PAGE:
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HUG Concentric Calorimeter

Keep up to date with the experiments using HUGs flexible Concentric Calorimeter right here.
Please feel free to add your comments to the blog entries.

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How many Celani wires can we fit in a tube?

on .

It sounds like the start of a joke, doesn't it?

Many times we have thought about trying to amp up the signal to noise on these experiments by testing with more wires.  Good news - it's time, and we need your help to determine the most expedient protocol.  Here is the start we have:


Our Concentric Tube Calorimeter is ready for a new test.  Which wires should we put into this test?

These are the wires we have and what we propose to install.  

-400 layer - 1/2 meter - 40 cm installed

-350 layer - 1 meter    - 40 cm installed

-270 layer - 1 meter    - 40 cm installed

-400 layer - possibly damaged from version 1.3 cell overcurrent

 

 

Here is the LENR Stick we are preparing.  Pictures of Multiwire  Cell:

NiCr heating wire wrapped in fiberglass insulation sleeving up and down on the last 7-8 inches (20 cm) of LENR Stick reactor.  Large fiberglass insulation sleeve over the whole end of the LENR Stick reactor.  This will serve to hold the heater in place and to slightly insulate the reactor.

 

 

Thermocouple on the outside of the stainless steel reactor is the same spot as the two inside thermocouples.  About 3-4 inches (10 cm) from the end of the reactor.



The whole reactor unit with two pass-throughs and 4 conductors that will allow us to measure the resistance on 3 wires.  Plus it gives us two thermocouples on the inside of the reactor.  

 

Experiment Open Engagement Plan

Here is our plan to develop this experiment:

- Develop plan to some extent (as we have here)

- post for criticism and suggestions.  The large amount of wire in a small space should be interesting to watch, plus it tests many wires simultaneously and if we see nothing, we move on to another batch of wires.  

- We should discuss the inclusion of acetone later in the test.

- Do we care about resistance drop?  We’ll have the pressure drop. What is P(t0)?  I expect we will charge to several bar and watch it decrease and then replenish, if necessary.

- What else have we had issues with in the past that we will want to prepare for or eliminate this time?

- We have heard that ST Microelectronics heated their wires passively, ramped up in long, small steps, and cycled the several times before seeing excess energy.  Let's try that.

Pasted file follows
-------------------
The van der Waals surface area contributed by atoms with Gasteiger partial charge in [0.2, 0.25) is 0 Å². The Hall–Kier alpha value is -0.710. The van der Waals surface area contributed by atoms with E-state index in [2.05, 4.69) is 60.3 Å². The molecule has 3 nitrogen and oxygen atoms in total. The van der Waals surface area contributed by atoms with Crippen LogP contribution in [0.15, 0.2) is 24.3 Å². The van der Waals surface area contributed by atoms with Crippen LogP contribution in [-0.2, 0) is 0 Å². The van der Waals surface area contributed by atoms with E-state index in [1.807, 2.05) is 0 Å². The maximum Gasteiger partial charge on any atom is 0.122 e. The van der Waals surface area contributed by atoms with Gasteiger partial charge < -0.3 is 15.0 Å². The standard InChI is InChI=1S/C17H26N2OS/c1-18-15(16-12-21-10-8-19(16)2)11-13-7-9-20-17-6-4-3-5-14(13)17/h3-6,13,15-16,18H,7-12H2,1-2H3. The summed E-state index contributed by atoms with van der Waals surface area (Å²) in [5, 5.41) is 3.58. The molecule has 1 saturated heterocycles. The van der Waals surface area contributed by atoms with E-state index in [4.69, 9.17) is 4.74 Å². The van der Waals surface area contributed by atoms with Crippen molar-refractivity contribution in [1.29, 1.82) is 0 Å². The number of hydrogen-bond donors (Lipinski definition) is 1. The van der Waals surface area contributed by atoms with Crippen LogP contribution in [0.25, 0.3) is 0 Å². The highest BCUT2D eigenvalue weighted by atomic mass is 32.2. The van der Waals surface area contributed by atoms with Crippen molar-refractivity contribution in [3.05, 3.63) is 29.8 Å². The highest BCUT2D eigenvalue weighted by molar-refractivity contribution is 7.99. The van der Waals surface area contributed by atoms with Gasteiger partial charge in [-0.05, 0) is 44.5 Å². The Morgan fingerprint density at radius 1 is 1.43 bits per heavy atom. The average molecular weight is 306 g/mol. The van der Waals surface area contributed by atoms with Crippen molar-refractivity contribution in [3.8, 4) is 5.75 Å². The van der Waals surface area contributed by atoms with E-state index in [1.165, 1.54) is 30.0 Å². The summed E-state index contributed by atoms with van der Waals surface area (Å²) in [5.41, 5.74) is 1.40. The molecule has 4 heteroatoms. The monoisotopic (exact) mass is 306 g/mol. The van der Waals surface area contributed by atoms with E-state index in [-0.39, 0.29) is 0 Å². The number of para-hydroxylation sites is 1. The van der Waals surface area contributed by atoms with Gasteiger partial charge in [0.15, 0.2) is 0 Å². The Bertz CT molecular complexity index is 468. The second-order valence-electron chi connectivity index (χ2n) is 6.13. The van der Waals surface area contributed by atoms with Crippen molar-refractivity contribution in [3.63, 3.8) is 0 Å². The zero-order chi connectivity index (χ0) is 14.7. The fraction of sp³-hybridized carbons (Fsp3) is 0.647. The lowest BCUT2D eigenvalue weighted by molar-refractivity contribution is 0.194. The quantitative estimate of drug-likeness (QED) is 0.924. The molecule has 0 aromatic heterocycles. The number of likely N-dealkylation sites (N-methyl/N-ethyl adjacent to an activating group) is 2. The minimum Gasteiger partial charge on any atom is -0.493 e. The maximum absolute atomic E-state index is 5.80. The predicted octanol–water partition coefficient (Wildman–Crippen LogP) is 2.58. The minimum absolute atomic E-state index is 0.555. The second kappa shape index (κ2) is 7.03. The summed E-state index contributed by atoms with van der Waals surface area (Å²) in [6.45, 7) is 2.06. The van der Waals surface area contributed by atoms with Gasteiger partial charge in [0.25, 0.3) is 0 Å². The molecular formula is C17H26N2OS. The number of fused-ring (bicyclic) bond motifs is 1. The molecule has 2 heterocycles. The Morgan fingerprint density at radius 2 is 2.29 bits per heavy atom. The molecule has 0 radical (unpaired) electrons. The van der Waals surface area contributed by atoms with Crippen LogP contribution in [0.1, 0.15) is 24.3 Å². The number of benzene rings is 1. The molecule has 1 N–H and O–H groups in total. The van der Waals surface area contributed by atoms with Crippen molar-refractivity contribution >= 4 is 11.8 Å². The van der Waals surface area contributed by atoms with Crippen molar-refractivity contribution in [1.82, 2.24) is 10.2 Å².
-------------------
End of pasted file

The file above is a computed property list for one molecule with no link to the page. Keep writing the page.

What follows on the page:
- Having the heater outside the stainless tube should mean that any energy generated inside the tube will create a higher temp inside than outside.

- How are the lengths of wire fit into the cell?  We can sleeve them in fiberglass and we'll need some sort of insulation if we are going to measure the resistance of 3 of them.  Or we have to insert them into ceramic tubes.  Or support them and hold them apart in some other way?

We have about 20 CM of length available in the tube, so the easiest thing is 40 cm of wire sleeved and folded in half and connected to the copper conductors on each end. Additional unconnected wires can be shoved into the tube in any length, I guess.

 

Throw out your suggestions into the comments!

 

Some Experiment Protocol Ideas

- Assemble test cell without active wires

- Use for calibration test of the calorimeter (at the prescribed run pressure of 0.5bar)

- Test for leaks at the same time - during long time at constant power - look for overall stability

- Watch for interior temps vs shell temps

Take weight, length the wires

- SEM sample of each wire - characterize thickness of shell

- Install all the active wires we can spare.  (Or do we install 40 cm worth so we can do it again?)

- How much vacuum and degassing, if any, do we want?  Look to Celani and ST Microelectronics for guidance - no degassing beyond .5 mBar vacuum, just loading, small 6 hour steps and then cooling off after peak temperature. 

- Pressure for Loading  - will require several cycles maybe 10 cycles- do we want to cool and vacuum between recharging the pressure to purge any H20?  

- Cool down

- Heat and trigger?

- Cool

- Add acetone (make sure design allows for this conveniently)

- heat to same level as previously

- Watch power output levels.



I am starting a formal procedure doc here Protocol:  Multi-Wire Test (read only).  We will update it from the suggestions we get in the comments.  If anyone is super excited to help pull together the suggestions and edit the document, let me know.  Thanks

-Ryan Hunt

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0 #23 Ryan Hunt 2013-06-11 15:34
@Ben - There will be a control/calibra tion run with the same cell before the wires are put in place. We only have one of these calorimeters at the moment, so we won't be doing simultaneous tests with them.
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0 #22 Ben 2013-06-11 13:09
Is there going to be a control cell with non-functional wires?
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0 #21 Robert Greenyer 2013-06-11 07:48
@Frasp

What Robert said
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0 #20 Robert Ellefson 2013-06-11 05:59
Quoting frasp:
Don't stick data in the cloud. If you do, you have exactly no control. And just because it's in the cloud you don't automagically get good uptime.

Go with an intelligent backup routine instead.


The cloud comes with many advantages, along with disadvantages such as you listed. There are ways to mitigate these downsides, however. Another approach to backup is distributed data replication, which is what cloud services often perform, but you can also do it yourself outside of the cloud, using participating LOS network nodes as replication servers along with the data they are natively distributing.
Quote
 

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